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US troop deaths take Afghan toll this year above 50 | ASHARQ AL-AWSAT English Archive 2005 -2017
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KABUL (Reuters) – A U.S. soldier and a U.S. Marine have been killed in militant attacks in Afghanistan, bringing American combat deaths in the country this year to 51, the bloodiest period for U.S. forces since the fall of the Taliban.

The casualties in Kandahar and Kunar provinces on Monday took U.S. deaths in Afghanistan in two days to seven. A Chinook military transport helicopter crashed on an anti-militant mission in Zabul province on Sunday, killing its crew of five.

A military statement on Tuesday said the soldier was killed after his unit came under rocket-grenade and small-arms fire west of the city of Kandahar, while the Marine died in a similar attack on a forward base near the eastern town of Asadabad.

An American soldier was in stable condition after being wounded in the first attack, in which two militants were killed and another wounded, the statement said. U.S. forces responded to the latter attack with mortars and aircraft, it said.

&#34These men gave their lives for America and a free Afghanistan,&#34 Brigadier-General James G. Champion, deputy commander for U.S. operations in Afghanistan, said in the statement. &#34We will continue to aggressively take the fight to the enemy until they are defeated.&#34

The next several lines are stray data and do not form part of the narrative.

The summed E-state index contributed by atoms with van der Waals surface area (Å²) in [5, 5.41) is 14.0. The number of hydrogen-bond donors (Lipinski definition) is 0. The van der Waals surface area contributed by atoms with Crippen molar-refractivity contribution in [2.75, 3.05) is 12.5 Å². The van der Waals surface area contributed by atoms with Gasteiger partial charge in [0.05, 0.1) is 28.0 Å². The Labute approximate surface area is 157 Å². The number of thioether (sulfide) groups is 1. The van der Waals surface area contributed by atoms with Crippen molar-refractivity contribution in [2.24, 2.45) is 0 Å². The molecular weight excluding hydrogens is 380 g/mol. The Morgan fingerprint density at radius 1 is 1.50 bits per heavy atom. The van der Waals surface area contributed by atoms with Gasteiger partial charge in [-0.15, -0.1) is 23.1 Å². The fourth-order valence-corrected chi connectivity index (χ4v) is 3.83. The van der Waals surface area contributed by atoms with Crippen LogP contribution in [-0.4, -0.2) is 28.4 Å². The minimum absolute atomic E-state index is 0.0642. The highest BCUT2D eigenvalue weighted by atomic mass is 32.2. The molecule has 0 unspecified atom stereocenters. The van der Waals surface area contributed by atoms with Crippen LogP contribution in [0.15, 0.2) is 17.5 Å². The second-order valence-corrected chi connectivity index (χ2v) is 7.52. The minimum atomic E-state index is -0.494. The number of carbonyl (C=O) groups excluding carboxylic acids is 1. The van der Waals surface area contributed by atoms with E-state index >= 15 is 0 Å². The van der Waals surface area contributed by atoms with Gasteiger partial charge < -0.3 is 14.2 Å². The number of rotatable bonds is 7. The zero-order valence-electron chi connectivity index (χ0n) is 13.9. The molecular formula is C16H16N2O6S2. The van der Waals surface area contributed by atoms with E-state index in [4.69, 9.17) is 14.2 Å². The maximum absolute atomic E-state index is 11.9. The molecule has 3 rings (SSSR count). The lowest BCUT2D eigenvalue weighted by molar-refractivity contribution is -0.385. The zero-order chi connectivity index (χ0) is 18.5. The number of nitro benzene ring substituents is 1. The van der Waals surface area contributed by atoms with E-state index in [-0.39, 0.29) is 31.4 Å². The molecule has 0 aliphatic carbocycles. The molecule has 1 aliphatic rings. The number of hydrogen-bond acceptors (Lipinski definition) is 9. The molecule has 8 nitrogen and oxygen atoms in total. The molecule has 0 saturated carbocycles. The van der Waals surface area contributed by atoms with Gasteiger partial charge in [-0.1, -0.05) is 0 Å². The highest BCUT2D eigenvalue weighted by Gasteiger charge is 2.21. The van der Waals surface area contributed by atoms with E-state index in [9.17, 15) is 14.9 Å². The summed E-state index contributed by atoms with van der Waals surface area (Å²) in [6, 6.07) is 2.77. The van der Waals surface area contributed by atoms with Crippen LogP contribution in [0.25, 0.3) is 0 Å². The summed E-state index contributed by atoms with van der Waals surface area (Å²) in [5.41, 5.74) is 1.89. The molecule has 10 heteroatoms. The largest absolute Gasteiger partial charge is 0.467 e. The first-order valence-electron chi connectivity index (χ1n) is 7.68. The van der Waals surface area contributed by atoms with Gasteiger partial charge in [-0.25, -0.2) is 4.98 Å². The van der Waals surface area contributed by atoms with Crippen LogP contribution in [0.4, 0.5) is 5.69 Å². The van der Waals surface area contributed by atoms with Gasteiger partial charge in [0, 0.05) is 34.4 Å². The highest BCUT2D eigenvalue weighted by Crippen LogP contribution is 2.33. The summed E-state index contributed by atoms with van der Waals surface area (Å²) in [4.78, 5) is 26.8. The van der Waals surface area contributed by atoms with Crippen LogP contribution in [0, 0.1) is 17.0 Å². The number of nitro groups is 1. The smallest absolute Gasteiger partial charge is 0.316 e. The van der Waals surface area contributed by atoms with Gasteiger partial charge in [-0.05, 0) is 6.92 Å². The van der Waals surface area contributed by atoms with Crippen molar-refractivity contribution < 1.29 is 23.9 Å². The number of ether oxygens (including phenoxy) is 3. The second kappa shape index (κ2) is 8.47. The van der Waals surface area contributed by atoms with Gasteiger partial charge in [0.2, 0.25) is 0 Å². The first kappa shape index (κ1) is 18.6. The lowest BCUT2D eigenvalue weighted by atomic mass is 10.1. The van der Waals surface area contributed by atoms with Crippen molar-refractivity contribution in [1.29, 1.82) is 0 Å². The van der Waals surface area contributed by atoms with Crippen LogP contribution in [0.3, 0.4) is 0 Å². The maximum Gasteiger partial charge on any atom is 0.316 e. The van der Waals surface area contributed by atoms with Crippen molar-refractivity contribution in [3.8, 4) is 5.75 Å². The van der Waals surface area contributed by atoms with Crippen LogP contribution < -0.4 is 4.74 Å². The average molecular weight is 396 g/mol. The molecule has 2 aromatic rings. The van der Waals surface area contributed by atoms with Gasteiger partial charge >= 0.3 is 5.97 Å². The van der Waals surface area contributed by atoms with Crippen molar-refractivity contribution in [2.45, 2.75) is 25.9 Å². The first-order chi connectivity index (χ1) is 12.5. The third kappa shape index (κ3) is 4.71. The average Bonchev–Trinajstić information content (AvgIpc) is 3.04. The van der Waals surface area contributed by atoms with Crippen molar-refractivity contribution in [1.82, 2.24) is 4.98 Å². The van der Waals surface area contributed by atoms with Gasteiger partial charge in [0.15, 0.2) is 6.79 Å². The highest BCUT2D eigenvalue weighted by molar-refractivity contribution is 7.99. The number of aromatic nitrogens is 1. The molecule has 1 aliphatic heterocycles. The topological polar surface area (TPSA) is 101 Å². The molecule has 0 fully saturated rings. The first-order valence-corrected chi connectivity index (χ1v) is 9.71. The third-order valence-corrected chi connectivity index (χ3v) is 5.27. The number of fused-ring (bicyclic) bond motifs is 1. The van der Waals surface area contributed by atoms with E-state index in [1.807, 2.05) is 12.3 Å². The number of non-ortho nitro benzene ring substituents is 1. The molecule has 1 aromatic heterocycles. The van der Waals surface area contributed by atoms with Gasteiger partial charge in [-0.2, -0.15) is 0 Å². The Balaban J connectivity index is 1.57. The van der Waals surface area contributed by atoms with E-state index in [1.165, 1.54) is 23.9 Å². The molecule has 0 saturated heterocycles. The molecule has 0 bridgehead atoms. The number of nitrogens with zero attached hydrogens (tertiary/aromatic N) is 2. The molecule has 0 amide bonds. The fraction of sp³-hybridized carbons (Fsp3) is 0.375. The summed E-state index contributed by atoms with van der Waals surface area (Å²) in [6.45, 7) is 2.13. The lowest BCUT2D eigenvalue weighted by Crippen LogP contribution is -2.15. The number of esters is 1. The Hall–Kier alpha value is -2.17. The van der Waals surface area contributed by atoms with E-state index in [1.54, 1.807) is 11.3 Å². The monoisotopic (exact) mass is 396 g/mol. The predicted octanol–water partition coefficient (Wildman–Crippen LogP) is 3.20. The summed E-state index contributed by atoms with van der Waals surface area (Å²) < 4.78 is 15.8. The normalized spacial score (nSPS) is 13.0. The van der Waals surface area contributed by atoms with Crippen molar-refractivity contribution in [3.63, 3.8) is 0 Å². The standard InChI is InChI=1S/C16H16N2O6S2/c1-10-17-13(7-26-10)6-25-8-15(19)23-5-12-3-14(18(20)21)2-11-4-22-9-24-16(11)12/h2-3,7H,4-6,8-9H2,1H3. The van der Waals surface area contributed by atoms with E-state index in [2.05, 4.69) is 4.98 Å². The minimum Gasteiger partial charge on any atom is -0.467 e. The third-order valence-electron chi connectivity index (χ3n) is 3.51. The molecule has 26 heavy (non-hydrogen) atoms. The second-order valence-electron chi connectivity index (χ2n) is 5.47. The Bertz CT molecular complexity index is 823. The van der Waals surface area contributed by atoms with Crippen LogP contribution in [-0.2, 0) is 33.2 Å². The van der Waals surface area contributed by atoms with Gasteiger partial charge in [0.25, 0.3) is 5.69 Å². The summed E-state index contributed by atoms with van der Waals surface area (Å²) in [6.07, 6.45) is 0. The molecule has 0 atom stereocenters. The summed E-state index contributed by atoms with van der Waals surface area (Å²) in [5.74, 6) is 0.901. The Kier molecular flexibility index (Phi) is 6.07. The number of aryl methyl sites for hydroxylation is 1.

The United States overthrew the Taliban in late 2001 for refusing to give up al Qaeda leader Osama bin Laden, mastermind of the September 11 attacks on U.S. cities. It leads a multinational force of about 20,000 troops pursuing militants in the country.

This year saw a surge in violence in the run-up to legislative elections held on September 18, in which more than 1,000 people, most of them insurgents, died.

The latest casualties came despite post-election comments from Afghan President Hamid Karzai calling for a change in strategy in the war against insurgents.

Karzai said he did not think there was a big need for military action any more, and questioned the use of U.S. air strikes, some of which have caused civilian casualties.

U.S. defense officials have said that, while they agree with Karzai on air strikes, they still see the need for military action. The Taliban vowed last week to step up its insurgency after failing to derail the election.

U.S. President George W. Bush”s national security adviser, Stephen Hadley, said in Kabul on Monday there was no quick fix for the problem of Islamist militancy and much closer cooperation was needed between Afghanistan, neighbouring Pakistan and Washington.